In the Berkeley Fellowship, we had a guy come in in the early ‘90s who was very likable, mid-40s, well-spoken, well-mannered, obviously intelligent, educated, friendly, helpful . . . I have really nothing but good to say about him. When he came in it was obvious he had tanked pretty badly, but he recovered fairly quickly. At around six months he had gotten his realtor’s license. After another six months, he was back to making six figures. He was in a different league than me. I could be envious, but I’d rather say that ego isn’t necessarily a bad thing, even for people that have a lot of it, if they otherwise have good personality traits.
I know I’m mixing ego with confidence here, though they’re not the same thing. A person who has genuine confidence, believes in themselves, and is likely to have high self-esteem, is not likely to ever have to flee into addiction to cope with life. So even for our friend here, ego and self-esteem are likely to have been mixed up. What they have in common, though, is a relative absence of those certain kinds of fear which can make a person incapable of ordinary human interaction.
Me on the other hand – I’d been brushing teeth and showering with some regularity for quite some time by the time I was a year sober, but I hadn’t really even gotten any new clothes yet. I’m one of the other kind of alcoholic. With respect to my intelligence, I’m sure I could have been making six figures too, but I didn’t have it together, I didn’t have the ego or the confidence for it. Some people are driven, I never was. In fact, I wasn’t just not driven, I was actually held back by low self-esteem and general fear of just about everything. Certainly in no shape to go about selling real estate. I didn’t have the upbeat personality it would take. It was beaten down before it could rise.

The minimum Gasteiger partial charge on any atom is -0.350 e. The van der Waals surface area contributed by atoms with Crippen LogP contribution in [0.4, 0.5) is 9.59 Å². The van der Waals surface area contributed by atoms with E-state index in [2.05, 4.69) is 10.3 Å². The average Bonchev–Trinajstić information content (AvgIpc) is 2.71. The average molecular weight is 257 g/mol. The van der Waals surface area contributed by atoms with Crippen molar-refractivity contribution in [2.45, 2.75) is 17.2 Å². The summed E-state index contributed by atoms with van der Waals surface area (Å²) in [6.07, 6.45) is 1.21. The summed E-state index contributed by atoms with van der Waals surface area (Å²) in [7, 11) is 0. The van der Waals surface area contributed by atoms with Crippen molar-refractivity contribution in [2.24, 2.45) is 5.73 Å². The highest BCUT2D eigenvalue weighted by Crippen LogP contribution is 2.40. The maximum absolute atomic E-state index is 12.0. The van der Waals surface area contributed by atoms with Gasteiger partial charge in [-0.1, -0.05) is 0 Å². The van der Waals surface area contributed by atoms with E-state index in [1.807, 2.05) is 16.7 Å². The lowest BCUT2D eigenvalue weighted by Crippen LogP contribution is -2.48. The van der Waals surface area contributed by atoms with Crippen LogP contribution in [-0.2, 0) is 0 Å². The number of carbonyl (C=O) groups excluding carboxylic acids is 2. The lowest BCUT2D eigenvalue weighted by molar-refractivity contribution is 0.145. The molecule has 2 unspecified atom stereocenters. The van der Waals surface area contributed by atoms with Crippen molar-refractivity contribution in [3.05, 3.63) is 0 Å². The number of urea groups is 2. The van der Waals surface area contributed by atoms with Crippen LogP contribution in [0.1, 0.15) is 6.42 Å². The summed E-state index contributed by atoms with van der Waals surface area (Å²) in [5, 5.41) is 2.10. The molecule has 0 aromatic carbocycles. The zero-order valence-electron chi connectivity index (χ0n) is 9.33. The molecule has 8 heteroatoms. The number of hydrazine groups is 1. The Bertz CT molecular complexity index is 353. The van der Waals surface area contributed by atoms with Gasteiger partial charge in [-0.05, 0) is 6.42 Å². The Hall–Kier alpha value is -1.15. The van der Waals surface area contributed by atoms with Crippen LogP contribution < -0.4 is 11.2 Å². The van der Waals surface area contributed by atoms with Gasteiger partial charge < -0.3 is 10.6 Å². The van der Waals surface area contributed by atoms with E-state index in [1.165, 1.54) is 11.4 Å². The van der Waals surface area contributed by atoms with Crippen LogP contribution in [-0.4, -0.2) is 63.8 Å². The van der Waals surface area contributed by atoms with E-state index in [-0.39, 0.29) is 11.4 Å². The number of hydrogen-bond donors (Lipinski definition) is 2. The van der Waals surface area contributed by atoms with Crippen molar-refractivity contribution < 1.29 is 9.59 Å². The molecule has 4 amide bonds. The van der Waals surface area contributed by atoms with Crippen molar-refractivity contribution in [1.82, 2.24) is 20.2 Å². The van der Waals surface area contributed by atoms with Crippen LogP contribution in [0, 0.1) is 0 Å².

I’m not going on about my awful childhood out of idle self-pity. I’m quite well over that. The point is that while some of us alcoholics indeed have big egos that would do well with a bit of deflation, there are many – in my estimation actually a majority – that need the opposite: Empowerment.
And AA fails us entirely with that. In some ways, AA can make it worse, as Young points out above. I need to take a moral inventory? Admit my shortcomings? I had them yelled at me since I could talk. Still, good to admit them of course, but then what? How well does it really help someone with low self-esteem to look at their shortcomings?